“The Boy and the Heron”
CRITIC’S PICK: We can be grateful that Hayao Miyazaki’s retirement didn’t stick. The legendary Japanese animator and Studio Ghibli co-founder announced in 2013 that his final film would be The Wind Rises. Miyazaki’s elegiac account of an aviation engineer seemed like a suitable career capstone for the flight-obsessed filmmaker. But I like to imagine Miyazaki a few months into retirement, puttering around his home and then exclaiming “Wait! I forgot to make a masterpiece about birds!”
Opening Dec. 8 in the United States, The Boy and the Heron isn’t just for the birds, but both a magical quest and an emotional journey for its young protagonist. As one would expect from the director of Spirited Away and other landmarks in animation, The Boy and the Heron is a film of remarkable richness, balancing wild imagination with subtle insights into human behavior.
Mahito is possibly Miyazaki’s saddest and most damaged hero, still grieving his mother’s death in a Tokyo hospital fire in the nightmarish prologue. A year later, his father moves them to a large country house, where Mahito rejects the kindness of his new stepmother. Early on, Mahito strikes himself in the head with a rock to avoid school, so for most of the film he has a partially shaved head wrapped with a large bandage, representing both his wounded soul and his stubborn determination.
Mahito realizes that he’s being watched by a mysterious heron who unexpectedly reveals the ability to talk (voiced by Robert Pattinson in the film’s English-language dub). One of Miyazaki’s most memorable characters, the heron has elegant design and movements that belie his coarse, untrustworthy personality. When Mahito’s stepmother goes missing, the titular boy and the heron become extremely reluctant partners on a mission to find her in the spirit world.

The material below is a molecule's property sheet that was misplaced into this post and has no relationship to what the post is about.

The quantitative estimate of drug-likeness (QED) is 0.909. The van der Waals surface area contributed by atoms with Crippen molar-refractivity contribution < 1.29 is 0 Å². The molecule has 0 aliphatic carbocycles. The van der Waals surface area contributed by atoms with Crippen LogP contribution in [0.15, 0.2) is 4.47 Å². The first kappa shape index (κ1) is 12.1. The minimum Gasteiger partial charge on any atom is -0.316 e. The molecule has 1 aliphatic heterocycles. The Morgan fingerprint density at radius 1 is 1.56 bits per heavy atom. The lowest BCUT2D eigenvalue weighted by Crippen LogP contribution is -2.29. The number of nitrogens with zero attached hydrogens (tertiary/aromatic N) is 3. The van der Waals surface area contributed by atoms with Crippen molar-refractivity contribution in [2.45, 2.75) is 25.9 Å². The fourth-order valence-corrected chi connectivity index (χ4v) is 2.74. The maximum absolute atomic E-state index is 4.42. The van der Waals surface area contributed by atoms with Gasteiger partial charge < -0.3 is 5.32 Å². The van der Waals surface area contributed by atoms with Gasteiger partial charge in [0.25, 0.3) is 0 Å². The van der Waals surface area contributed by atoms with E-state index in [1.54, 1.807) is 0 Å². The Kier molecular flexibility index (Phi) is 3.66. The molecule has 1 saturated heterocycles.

Despite the downbeat premise, The Boy and the Heron includes whimsical delights, like the seven old ladies who work on the estate and offer an obvious wink at Disney’s seven dwarfs. The film’s weirder, wilder creations include hulking, man-sized parakeets who clutch meat cleavers and prove both comical and menacing. Miyazaki keeps bringing The Boy and the Heron back to themes of grappling with mortality and legacy to find inner peace. The film’s Japanese title, How Do You Live? indicates the concerns of the 82 year-old filmmaker.
While the storyline has parallels to Spirited Away, in some ways it feels closer akin to Howl’s Moving Castle. The 2004 antiwar fantasy showed a tendency to introduce more mind-blowing ideas than the audience could absorb. Heron similarly throws in new characters and concepts up to the minute, such as a Parakeet King (voiced by Dave Bautista), who plays an unexpectedly pivotal role for such a late arrival.
Howl and Heron both can feel overstuffed, but that may be deliberate on Miyazaki’s part, as if he’s more interested in creating an emotional experience for the viewer than a logical one. Perhaps, after making films for decades, he has confidence that viewers can keep up with him without hand-holding. The director has hinted that he has another film in him, but even if The Boy and the Heron is his last film, it makes a great swan song. — Curt Holman
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